What is Hip Arthroscopy (Key hole Surgery)?
An arthroscope is a small telescope that allows the surgeon to investigate and treat a joint without making a large incision. The part of the scope that is inserted into the joint is roughly the same size and length as a pencil. The telescope is attached to a small video camera allowing the surgeon to visualize the joint on a TV screen.
How are instruments placed into the hip joint?
The patient is positioned on their back on the operating table and anesthesia is given. Traction is applied to the patient’s leg until 1-2 cm of space is created between the hip ball and hip socket allowing the insertion of instruments to proceed without damage to the surrounding joint. Two or 3 puncture holes about 1 cm in size are generally needed in order to complete the surgery. Small instruments such as graspers, shavers and cutters are introduced through these puncture hole in order to work on the hip.
Does arthroscopic surgery work?
Success rates in the published literature, in appropriately selected patients, show 80 or 90% of patients experience a substantial improvement in pain and most are able to return to sports. Patients with mild to moderate arthritis are not good candidates for this operation. We do not know what the long term effect of hip arthroscopy will be on the hip. We are hopeful that having early repair of abnormal hip anatomy may prevent some hip arthritis down the road. Studies able to demonstrate whether this is possible are at least 10 years away.
Below is a representation of the outcome scores seen in patients who underwent hip arthroscopy in New Zealand during my hip arthroscopy training. Further research that I have published from New Zealand and from other collaborative work supports these good short to medium term results. Keep in mind these results are in well selected patients that are appropriate for hip arthroscopy.
The patient is able to go home the same day and can usually weight bear immediately with crutches. Patients use crutches for between 2-6 weeks depending on the type of surgery they had and until they can walk without a limp.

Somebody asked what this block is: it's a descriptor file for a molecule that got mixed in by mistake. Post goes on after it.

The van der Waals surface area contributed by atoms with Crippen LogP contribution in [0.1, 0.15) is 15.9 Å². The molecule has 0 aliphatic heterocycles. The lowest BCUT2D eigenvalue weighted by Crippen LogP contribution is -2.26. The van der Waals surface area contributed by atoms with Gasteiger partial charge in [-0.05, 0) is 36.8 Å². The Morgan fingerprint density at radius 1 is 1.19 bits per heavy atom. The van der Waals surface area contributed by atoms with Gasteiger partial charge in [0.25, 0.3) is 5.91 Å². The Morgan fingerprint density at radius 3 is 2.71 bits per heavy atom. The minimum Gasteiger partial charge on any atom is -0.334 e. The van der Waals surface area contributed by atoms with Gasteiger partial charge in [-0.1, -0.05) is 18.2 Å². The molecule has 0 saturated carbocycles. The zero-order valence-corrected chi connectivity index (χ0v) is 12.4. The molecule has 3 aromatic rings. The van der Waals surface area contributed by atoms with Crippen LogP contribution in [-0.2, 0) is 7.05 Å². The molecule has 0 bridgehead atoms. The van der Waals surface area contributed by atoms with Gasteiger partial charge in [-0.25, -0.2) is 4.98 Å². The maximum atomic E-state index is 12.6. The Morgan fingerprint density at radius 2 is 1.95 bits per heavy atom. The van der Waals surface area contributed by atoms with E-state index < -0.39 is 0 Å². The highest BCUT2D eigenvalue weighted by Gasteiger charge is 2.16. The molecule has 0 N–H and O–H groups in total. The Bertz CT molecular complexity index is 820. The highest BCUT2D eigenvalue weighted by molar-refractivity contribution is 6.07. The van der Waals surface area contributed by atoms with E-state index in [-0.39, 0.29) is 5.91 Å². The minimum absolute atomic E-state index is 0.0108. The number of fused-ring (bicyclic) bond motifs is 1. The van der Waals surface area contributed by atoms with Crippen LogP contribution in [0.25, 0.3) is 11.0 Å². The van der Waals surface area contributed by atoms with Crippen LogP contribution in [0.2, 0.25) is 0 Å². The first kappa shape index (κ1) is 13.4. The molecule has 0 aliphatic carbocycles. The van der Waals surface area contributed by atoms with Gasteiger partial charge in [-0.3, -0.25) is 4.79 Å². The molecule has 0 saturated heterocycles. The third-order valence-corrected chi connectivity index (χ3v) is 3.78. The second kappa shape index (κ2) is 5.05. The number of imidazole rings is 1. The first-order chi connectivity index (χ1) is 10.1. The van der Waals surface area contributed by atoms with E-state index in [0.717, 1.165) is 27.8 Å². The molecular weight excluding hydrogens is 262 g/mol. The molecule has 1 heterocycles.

Return to Work – One to 2 weeks off of desk type work is likely required. If the job was very physical such as a construction worker or builder, 2 or 3 months off work may be required.
Physiotherapy – Physiotherapy will be necessary in the postoperative period. Using a stationary bicycle is an excellent form of early rehabilitation and can be started as early as 1-3 days post-op. Your physiotherapist will teach you exercises to strengthen the hip muscles and the core muscles (abdominal and back muscles) as well as a stretching program. Time back to sports is more commonly 3 to 4 months.
Pain Management – How painful the postoperative period is for each patient depends on the surgery involved and the patient’s response to pain. Everyone is different. Having said that, after the first few days most people are relatively comfortable. Your surgeon will provide you with a prescription for pain medication. Icing can also help and a cryocuff can be very useful to help decrease swelling and pain.
During the 12 week early healing phase the patient may be completely comfortable while walking, sitting or lying, but get a sharp jab of pain with a sudden twisting movement. This is likely stretching the healing capsule. An example would be trying to do a breaststroke kick in a swimming pool two weeks post-op would almost certainly be painful. Swimming freestyle, however, would likely be more comfortable.
Medications – Patients may need some strong analgesics for the first few days but can usually switch to medications like Tylenol and Advil relatively quickly.
Exercise – Will I be able to run or play sports again? In most cases the answer to this question is yes. The damage in some patients is significant enough at the time of surgery that impact activities, such as running, may not be advisable after a hip operation. If this is suggested it is in an attempt to prolong symptom free function and avoid further degeneration of the hip.